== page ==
Several readers pondered how this craft fit into the Navy.

“Navy official says latest budget cuts may have gone too far,” offers Bruch Papier.

Terri Bruner of Fort Wayne wrote a caption from a sailor’s perspective: “I’m not sure this is what I had in mind when the Naval recruiter said I would see the world!”

Some other captions:

“DNR unveils new approach to crack down on unlicensed fishermen.” – Steven Troup, Fort Wayne

“Here’s a version of the 1812 Overture you’ll never forget.” – Dave Eiserle, Monroeville

“If these fish don’t start biting soon, I’m going to blast ‘em out of the water.” – Mike Wise, Fort Wayne

“Jolly Green Giant out for a cruise.” – Linda Chapman, Fort Wayne

“I knew I should have stopped taking human growth hormone.” – Bob Kartholl, Fort Wayne

“After losing their navy to Ukraine, Russia is forced to launch a more trimmed down navy ship.” – William Royce, Fort Wayne

“Yes, I’m wearing it. Not sure how I’m getting out of it?” – Ellen Dalrymple, Fort Wayne

“You’re gonna need a bigger boat.” – Denise Watkins, Pierceton

“Amid all this boating paraphernalia, you forgot one thing: a life jacket!” – Grace Bates, Fort Wayne

”It looked bigger in the pictures...” – Amy Thatcher, Fort Wayne

”Jolly Green Giant purchases fishing/hunting boat from U.S. Navy.” – Larry Wellman, Fort Wayne

”There is more than one way to catch a big fish!” – Barb Limbach, Wolcottville

”I am off to the Black Sea to battle Putin’s gang. Wish me luck. – Mike Krafft

”This was the last rental boat, but now I wonder if it might require both a fishing and a hunting license.” – Kathy Schreck, Fort Wayne

”I just got tired of going fishing and not catching anything.” – Susan Tudor, Ossian

”When I joined the Navy, they promised aircraft carriers.” Jim McFadden, Fort Wayne

”Who said I needed a fishing boat to fish on this lake?” – Randy LaFrentz, Fort Wayne

The real story: Steve Leuenberger, a maker of canoes and kayaks, decided to make something a little bigger in his garage: a 350-pound battle cruiser. He started with sketches and constructed this boat that was a little over 20-feet-long. The U.S.S. Fort Wayne, as he christened it, got plenty of attention from onlookers as he traveled down the St. Joseph River powered by a motor out of a Chrysler.

”Battle cruisin’ down the river,” by Dell Ford (May 5, 1985)

For years, Steve Leuenberger has built canoes and kayaks. And as he constructed the small craft in his Stellhorn Road garage, he thought about building something bigger. A battle cruiser, perhaps. One day, he said to himself, “What the heck. Why not?”

And that’s exactly what he did. He built a battle cruiser – 20-feet, 1-inch long, and 3-feet wide – not from a kit, but from sketches he drew.

”I came close to the sketches,” he said in slow, soft tones that hint of shyness. “While you’re building, you say, ‘That looks about right,’ and you go on with it.”

He went on with it for about 18 months, and recently his USS Fort Wayne was ready to test in the waters of the St. Joseph River. The cruiser is seaworthy – not to mention an attention getter as countless curious riverbank passers-by can attest.

On another sunny afternoon made for sailing, the 40-year-old shipbuilder again was preparing to launch the watercraft at the Shoaff Park boat launch. His pride was clear as he explained the detail and various working parts of the realistic-looking miniature.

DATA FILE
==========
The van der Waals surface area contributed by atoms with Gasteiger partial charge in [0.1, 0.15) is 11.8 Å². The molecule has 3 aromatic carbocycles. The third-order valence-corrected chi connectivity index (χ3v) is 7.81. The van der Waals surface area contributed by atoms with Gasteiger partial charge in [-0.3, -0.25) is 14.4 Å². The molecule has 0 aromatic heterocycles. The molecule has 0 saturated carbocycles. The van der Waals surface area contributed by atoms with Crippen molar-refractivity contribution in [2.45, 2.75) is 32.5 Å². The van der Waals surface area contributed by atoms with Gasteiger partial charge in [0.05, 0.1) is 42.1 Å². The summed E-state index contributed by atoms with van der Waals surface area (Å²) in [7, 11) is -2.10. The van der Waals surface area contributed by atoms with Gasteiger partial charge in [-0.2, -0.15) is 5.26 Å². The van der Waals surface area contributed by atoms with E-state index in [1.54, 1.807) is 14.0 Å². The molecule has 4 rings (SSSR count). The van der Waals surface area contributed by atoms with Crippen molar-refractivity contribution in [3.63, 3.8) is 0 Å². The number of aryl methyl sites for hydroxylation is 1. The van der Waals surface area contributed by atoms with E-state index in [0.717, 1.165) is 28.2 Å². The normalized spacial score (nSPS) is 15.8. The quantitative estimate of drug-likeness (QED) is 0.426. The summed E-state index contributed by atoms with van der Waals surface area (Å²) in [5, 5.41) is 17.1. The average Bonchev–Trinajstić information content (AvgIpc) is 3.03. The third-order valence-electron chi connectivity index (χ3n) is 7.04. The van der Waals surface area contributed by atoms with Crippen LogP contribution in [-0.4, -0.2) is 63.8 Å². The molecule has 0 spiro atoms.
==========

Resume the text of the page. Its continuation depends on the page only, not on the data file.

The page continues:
Made of quarter-inch plywood and painted battleship gray, the USS Fort Wayne is powered by a 350-watt, 12-volt blower motor out of a Chrysler.

The superstructure slides forward, enabling Capt. Leuenberger to slip into command control, where he operates the cruiser via a control box with four switches: on-off, high and low speed, forward and reverse, left and right rudder.

As he rests comfortably in his carpeted seat, he can move the cable-controlled three main gun turrets (two fore, one aft), sound a horn or communicated ship-to-shore with a CB radio. The captain’s quarters also include a rearview mirror, clock, compass and, he said, smiling and producing a single paddle, “auxiliary power supply.”

Two spotlights – one fore, the other aft – are operational as are the red and green running lights. The two Kingfisher reconnaissance planes, however, will not leave their launching pads nor will the six medium-range guns change position. The planes and two lifeboats, Leuenberger said, were carved out of pine two-by-fours.

There is one thing he’d like for his ship to have that it does now.

”I need a depth finder,” he said,” because I have run up on sandbars.”

Noting that the USS Fort Wayne has sealed bulkheads, he said, “I could actually take a hit in the side and not go down. I’m fighting submarines all the time.”

Grinning, he admitted his “enemy” is more apt to be man-eating carp than U-boats.

Transporting the 350-pound displacement craft from suburban garage to fighting waters is another mark of Leuenberger’s creativeness. Quite simply, the ship is put together in pieces. he places the hull atop his Dodge Omni, and the other parts are hauled to the launch inside the car. It takes about 25 minutes to take the cruiser apart and stow it on and in his car.

Asked if he’s always had a fascination for watercraft, he smiled as though enjoying a secret.

”A little big, I guess,” he said. “Not the big stuff – the little stuff. But if I had the money, I guess I’d have a 35-foot cabin cruiser.”

Then he did share a secret.

”What I’m really looking for is someone interested in building ships like this. I’ll tell them how.”

Waving his hand out toward the St. Joseph, he confided, “I want to go up and down the river with a whole fleet.”

With that, he climbed into command control, pulled back the superstructure and headed out to do battle with submarines off the shores of Shoaff Park.

To suggest a date or subject for History Journal, email Corey McMaken at